(This feels like a good time to say that “doomed to program Rails professionally until I retire” is a pretty nice doom. Ruby is still my favorite programming language, Rails makes many things easy that are hard everywhere else, and let’s be honest, any kind of programming is easy money once you get the gig. Rails has been very good to me, and I do enjoy working with it. It just doesn’t feel like my future anymore.)


Code in the Dark, a competitive programming event at Nordic.js.
Sometimes a programming conference looks like this.

In October I flew to Stockholm for Nordic.js. I’d bought a ticket to this conference way back in February, in the throes of career uncertainty, as a confidence-boosting bet on myself: That I could afford a transatlantic trip. That my future was in JavaScript and the front end. That I could overcome shyness and connect with people in a new environment.

The conference was great, but it wasn’t great for me. Most disappointing to myself was that I didn’t sign up for a lightning talk – part of the conference speaker story I’d started telling myself in the spring. I’d been head down in Rails, and couldn’t think of anything to tell a JavaScript conference about. And I was cowed by the format, which would have put me onstage in front of a much larger audience than I’d envisioned. So I chickened out.

I didn’t connect with anyone at the conference, but I did end up having some great conversations with tech people over the next few days. And a lovely evening with some Swedish improvisers I randomly ran into at a pizzeria. And Stockholm is wonderful. I came back to the US refreshed and ready for something new.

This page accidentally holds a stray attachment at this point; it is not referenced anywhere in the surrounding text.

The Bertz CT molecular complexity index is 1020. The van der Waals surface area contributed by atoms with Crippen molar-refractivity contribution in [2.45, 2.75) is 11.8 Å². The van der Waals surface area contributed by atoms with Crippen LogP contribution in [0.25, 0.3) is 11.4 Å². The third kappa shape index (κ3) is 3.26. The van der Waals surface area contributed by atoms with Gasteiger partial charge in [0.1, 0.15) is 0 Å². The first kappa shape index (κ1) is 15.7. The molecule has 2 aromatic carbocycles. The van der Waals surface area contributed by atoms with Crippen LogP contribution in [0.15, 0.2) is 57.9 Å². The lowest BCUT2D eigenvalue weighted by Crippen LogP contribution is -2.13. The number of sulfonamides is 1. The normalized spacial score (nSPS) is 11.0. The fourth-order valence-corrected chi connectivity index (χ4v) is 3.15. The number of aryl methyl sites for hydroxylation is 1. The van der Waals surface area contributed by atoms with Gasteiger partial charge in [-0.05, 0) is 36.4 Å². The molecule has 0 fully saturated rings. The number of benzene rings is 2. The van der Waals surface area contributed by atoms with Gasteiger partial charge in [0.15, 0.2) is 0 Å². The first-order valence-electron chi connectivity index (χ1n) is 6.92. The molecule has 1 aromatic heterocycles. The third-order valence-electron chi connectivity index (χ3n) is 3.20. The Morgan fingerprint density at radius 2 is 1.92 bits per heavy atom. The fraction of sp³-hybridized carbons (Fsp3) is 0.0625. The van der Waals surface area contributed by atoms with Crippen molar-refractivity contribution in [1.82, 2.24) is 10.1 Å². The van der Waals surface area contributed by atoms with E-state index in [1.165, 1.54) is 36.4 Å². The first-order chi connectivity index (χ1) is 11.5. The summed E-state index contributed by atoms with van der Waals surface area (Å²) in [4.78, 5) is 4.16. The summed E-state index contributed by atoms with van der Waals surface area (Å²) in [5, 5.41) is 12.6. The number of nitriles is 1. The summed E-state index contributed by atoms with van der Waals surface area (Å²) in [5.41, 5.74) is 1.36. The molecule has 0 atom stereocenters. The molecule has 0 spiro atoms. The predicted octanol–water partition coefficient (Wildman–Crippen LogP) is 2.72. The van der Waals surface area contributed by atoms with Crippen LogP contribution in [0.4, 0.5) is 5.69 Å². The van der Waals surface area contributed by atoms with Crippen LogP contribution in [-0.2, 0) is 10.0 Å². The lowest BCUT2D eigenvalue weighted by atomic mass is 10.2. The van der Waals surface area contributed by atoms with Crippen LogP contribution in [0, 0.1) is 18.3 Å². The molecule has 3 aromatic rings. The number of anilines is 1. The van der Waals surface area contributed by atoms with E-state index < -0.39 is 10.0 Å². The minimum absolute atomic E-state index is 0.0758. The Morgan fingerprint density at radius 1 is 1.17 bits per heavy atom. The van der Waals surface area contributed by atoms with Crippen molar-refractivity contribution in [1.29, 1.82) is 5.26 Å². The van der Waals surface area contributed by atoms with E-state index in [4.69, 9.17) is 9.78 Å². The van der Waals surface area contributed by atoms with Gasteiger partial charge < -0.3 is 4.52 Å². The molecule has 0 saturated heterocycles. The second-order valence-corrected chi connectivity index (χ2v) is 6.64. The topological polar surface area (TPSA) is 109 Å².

And fortunately I already had something new lined up: My first extended gig as a purely front-end developer. I’m working with a local firm, going into the office a few days a week, learning new things and bringing what I know to a new context. I like the people I work with, the technology is decent, and the product is fine.

So I did it! I turned the ship of my career a few degrees! I set a goal, and then I lowered my expectations, and then I met them. That’s the story of my year. Let’s see what 2020 is like.


In the winter, when I decided to put a lot of energy into my coding career, I realized I was going to have to cut way back on arts work. I kept going with a few groups that I was already committed to and that were dear to me, but I stopped pursuing new projects, and started saying no to the ones that found me.

As the year went on, though, I got a number of offers that were very hard to say no to, and after the season of ferocious learning, I ended up doing quite a bit on the arts side too.

As an improviser, I performed onstage with I’m A Trio, the only group I helped start. I had runs with THE PAiNTERS in the summer, and STEMprov in the fall. And I auditioned for and was cast in the Living Room group for Throwback Night. It’s my first prime-time weekend show at HUGE, it opens this Friday, and I couldn’t be more excited to be working with these people on this show.

I also created live musical scores for several improv groups, including Rebel Grrrls, Bummertown (watching Molly Chase direct the cast was a whole education for me), and Bad Poets Society (returning for an extended run this spring!). And I made scripted scores with Oncoming Productions and, for the first time, Impossible Salt, a group I’d admired from afar.

I didn’t do a lot of recording this year, but All the Books in the Library did record one thing I’m very proud of, our version of the Wilco song “Radio Cure.”


Code and arts took up a lot of time this year, but I did spend a lot of time with my new friend Calvin (literally new – he was like a week old when I met him last December). I feel like I’ve learned a lot from him, and he’s been picking things up pretty fast too.

Oh, and I quit Amazon Prime, tried to fix my sleep, and read a bunch of books. I should write about the books I read! Well, maybe tomorrow.